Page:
Yoko Ono

Japanese artist and musician Yoko Ono has often been cited as a divisive figure in the history of The Beatles. She married John Lennon in March 1969, and collaborated with him on a series of recordings, films and artworks.

John Lennon and Yoko Ono at The Beatles' final photography session, Tittenhurst Park, 22 August 1969

Yoko Ono was born in Tokyo on 18 February 1933. Her father Eisuke worked for the Yokohama Specie Bank, and her mother Isoko was from the wealthy Yasuda banking family.

Shortly after Ono’s birth the family moved to San Francisco, where her father was transferred to. They returned to Japan in 1937, and Ono enrolled at the exclusive Gakushuin University.

During World War Two the family briefly moved to New York City, but soon returned to Japan. Following the bombings of 9 March 1945 they sought refuge in the Karuizawa mountain resort.

After the war the Ono family moved to Scarsdale, New York, and Yoko enrolled at Sarah Lawrence College. There she embraced the bohemian lifestyles of her fellow students, and was encouraged to develop her artistic aspirations.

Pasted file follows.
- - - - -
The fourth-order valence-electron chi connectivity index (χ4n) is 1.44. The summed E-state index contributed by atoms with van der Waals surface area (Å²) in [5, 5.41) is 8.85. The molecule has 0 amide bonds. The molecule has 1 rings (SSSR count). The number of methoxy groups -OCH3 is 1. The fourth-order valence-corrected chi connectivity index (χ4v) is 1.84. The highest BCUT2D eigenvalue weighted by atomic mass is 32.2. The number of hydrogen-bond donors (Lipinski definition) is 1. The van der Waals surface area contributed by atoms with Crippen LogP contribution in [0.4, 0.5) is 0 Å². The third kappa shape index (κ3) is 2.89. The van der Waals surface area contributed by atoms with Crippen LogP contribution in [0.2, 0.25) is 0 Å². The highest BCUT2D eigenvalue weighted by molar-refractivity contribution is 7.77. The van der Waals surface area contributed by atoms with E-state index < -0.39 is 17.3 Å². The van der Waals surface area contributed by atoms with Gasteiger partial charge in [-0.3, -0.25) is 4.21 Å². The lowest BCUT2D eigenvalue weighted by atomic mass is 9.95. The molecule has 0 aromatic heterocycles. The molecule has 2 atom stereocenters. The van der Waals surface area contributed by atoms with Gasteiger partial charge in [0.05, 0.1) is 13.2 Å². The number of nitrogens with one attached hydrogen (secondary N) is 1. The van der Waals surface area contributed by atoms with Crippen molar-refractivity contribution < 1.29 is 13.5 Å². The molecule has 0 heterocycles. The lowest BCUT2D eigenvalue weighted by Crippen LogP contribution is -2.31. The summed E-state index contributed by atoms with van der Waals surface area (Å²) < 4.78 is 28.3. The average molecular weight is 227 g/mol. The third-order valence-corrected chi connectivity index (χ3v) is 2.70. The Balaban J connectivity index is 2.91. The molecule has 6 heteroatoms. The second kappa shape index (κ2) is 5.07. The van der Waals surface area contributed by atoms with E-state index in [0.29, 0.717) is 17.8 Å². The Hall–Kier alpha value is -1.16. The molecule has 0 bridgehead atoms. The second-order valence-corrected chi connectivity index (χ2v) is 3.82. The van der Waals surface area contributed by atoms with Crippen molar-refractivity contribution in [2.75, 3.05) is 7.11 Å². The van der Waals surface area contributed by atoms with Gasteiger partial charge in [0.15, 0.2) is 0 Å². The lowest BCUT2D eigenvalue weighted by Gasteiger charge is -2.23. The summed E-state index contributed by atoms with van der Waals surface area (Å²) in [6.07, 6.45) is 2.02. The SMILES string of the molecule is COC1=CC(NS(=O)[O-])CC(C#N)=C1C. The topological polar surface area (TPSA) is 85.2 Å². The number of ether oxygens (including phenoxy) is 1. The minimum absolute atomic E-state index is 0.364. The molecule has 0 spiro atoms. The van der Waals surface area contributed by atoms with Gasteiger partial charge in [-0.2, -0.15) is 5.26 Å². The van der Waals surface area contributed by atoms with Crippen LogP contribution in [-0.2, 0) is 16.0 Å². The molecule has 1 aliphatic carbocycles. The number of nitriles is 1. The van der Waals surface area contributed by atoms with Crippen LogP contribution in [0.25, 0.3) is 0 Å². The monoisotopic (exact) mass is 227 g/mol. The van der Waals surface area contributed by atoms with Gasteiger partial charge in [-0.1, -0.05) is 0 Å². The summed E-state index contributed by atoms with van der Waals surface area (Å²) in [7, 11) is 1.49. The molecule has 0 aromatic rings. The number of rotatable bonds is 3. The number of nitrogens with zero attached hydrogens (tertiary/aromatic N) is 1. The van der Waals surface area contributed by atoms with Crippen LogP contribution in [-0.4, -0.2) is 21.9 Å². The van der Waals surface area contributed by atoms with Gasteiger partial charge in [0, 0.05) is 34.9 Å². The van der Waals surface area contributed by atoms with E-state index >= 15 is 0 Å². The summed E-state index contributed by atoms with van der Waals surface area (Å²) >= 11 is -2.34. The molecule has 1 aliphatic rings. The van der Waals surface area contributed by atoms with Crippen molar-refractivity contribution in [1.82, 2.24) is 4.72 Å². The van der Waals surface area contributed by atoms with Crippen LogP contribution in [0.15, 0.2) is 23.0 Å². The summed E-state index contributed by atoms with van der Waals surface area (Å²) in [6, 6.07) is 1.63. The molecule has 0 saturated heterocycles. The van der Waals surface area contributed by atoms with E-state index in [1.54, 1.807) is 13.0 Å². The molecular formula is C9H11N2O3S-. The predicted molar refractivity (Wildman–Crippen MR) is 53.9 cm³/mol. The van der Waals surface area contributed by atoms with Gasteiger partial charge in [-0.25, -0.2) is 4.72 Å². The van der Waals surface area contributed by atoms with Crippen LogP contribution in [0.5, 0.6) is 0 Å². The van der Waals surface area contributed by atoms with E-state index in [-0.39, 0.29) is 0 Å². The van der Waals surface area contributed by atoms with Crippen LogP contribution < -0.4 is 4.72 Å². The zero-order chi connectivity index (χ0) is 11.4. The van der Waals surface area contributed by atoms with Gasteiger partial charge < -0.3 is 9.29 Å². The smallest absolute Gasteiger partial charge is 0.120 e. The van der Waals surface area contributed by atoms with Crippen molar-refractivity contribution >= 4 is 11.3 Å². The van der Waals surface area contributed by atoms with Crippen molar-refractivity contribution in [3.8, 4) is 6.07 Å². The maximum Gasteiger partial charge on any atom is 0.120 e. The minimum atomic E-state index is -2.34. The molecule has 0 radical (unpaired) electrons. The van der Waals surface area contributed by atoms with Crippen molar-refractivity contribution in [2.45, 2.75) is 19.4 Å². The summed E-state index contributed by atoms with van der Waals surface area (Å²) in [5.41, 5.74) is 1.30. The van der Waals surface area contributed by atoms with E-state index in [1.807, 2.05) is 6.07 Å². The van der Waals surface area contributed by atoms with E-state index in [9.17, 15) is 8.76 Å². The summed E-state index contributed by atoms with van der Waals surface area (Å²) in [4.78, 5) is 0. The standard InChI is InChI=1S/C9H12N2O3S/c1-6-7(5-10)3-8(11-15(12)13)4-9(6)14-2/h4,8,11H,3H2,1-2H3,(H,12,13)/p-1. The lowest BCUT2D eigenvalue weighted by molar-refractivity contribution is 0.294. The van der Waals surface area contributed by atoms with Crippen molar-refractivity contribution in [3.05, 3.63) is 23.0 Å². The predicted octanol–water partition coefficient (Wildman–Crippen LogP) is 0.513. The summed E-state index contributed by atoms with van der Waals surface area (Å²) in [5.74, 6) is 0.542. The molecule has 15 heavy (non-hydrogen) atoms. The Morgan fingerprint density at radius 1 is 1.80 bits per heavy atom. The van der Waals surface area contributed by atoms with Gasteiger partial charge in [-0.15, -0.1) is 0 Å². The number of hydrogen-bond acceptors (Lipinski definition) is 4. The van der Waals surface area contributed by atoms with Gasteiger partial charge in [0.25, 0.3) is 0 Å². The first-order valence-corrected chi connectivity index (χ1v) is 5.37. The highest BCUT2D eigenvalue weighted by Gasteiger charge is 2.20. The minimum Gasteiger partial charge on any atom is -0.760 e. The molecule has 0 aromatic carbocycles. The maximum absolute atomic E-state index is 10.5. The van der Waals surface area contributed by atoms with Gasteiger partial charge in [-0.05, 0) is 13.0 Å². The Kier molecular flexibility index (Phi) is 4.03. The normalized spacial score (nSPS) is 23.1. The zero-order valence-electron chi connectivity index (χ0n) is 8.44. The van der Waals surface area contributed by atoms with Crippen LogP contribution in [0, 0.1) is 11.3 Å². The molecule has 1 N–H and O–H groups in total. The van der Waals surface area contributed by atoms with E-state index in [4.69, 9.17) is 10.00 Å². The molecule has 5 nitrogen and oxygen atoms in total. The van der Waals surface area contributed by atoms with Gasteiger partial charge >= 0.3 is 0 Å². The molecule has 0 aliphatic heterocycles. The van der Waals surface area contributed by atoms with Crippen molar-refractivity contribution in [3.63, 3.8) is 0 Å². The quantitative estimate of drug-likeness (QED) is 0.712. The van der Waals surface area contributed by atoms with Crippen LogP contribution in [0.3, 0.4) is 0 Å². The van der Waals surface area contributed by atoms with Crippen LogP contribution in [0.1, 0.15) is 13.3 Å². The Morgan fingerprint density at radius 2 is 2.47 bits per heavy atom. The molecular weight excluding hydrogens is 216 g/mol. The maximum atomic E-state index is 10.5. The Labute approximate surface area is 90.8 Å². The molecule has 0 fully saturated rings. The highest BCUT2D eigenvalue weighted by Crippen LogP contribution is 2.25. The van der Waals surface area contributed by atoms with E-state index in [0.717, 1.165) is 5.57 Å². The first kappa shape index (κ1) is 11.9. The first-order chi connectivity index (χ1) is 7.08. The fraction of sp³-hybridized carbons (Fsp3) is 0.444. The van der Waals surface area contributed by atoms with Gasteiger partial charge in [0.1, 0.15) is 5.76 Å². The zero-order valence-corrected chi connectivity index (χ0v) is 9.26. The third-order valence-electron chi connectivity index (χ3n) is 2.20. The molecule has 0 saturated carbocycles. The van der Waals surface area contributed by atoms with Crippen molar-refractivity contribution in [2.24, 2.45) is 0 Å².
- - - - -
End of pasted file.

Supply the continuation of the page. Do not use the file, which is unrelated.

Yoko Ono married composer Toshi Ichiyanagi in 1956, but the couple divorced in 1962 after living apart for several years. On 28 November 1962 she married Anthony Cox, an American film producer, jazz musician and art promoter, although the union was annulled on 1 March 1963 as Ono failed to finalise her divorce from Ichiyanagi.

Cox and Ono married properly on 6 June, and their daughter Kyoko Chan Cox was born on 8 August. The marriage was short-lived, with frequent conflict between the pair, although they stayed together for the sakes of their careers.

Ono was a member of Fluxus, an avant-garde art group inspired by Dada. However, she preferred to develop her own career, and was influenced by John Cage and La Monte Young. She explored conceptual and performance art forms.

In 1964 she performed Cut Piece at the Sogetsu Art Center in Tokyo. Ono walked on stage in a draped garment, and audience members were encouraged to cut pieces from it until she was naked. That same year she published Grapefruit, a set of instructions in book form to be completed in the mind of the reader.